Minimum voting age in Japan dropped to 18

TOKYO - About 2.4 million 18 and 19-year-olds now have the right to cast ballots.

Japan's minimum voting age was lowered from 20 to 18 on Sunday with the enforcement of the revised Public Offices Election Law.

Set to be officially announced Wednesday, the upcoming House of Councillors election will be the first national application of the revision. Voting and ballot-counting for the election are scheduled for July 10.

This is the first expansion of the right to vote in the 71 years since universal suffrage was established in the nation in 1945.

About 2.4 million 18- and 19-year-olds newly have the right to cast ballots. As the minimum voting age is commonly set at 18 overseas, Japan has now conformed to the global standard.

Newly enfranchised voters in the upper house election must have been born before July 11, 1998, and are estimated to account for about 2 per cent of all eligible voters.

The new minimum voting age will also be applicable to local elections whose official announcements come after the official announcement of the upper house election. A mayoral election will be announced for Ukiha, Fukuoka Prefecture, on June 26, and one for Hino, Shiga Prefecture, on June 28.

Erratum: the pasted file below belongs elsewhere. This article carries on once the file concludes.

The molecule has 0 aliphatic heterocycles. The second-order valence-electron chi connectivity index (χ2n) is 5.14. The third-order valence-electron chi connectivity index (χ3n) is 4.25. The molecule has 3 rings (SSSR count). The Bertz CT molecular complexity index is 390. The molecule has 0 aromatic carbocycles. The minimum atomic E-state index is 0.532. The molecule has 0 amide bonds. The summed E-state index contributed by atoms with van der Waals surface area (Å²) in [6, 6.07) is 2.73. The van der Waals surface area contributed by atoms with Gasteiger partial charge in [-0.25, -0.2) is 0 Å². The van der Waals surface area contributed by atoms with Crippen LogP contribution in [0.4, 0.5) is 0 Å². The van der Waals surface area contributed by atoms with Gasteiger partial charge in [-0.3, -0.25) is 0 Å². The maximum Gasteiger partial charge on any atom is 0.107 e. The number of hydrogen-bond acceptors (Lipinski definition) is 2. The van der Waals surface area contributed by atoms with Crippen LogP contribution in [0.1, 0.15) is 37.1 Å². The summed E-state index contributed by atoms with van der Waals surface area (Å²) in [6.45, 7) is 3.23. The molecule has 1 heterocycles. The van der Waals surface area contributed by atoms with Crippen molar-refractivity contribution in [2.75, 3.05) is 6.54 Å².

If at least two candidates run in these elections, voting will take place on July 3 for both elections. The mayoral elections will thus likely be the first opportunities for 18 and 19- year-olds to cast their ballots.

The revised election law also allows local governments to set up polling stations at railway stations and commercial facilities so that eligible voters can cast their ballots at places other than designated polling stations. Local governments also can extend voting hours for early voting by advancing the opening of polling stations by as much as two hours and delaying the closing by up to two hours.

Drinking, smoking unchanged

Besides obtaining the right to vote, 18- and 19-year-olds will also become qualified to take part in such procedures as the national review of Supreme Court justices and referendums to recall local assemblies.

The national review of top court justices is held in tandem only with House of Representatives elections. Justices can be recalled if a majority of the valid votes support a recall, but no justice has ever been recalled.

Local assemblies will be dissolved if a majority of votes are cast for dissolution in a referendum.

However, there are a number of regulations in which the minimum age remains unchanged at 20, including the age to serve as a lay judge and on a prosecution inquest committee.

Lay judges decide guilt or innocence as well as sentences together with ordinary judges in criminal cases, while citizen members of prosecution inquest committees examine the propriety of decisions made by prosecutors not to indict. As 18 and 19-year-olds are subject to protective measures under the Juvenile Law, it is considered inappropriate to let them make decisions in criminal cases.

The minimum legal age for drinking and smoking also remains at 20.

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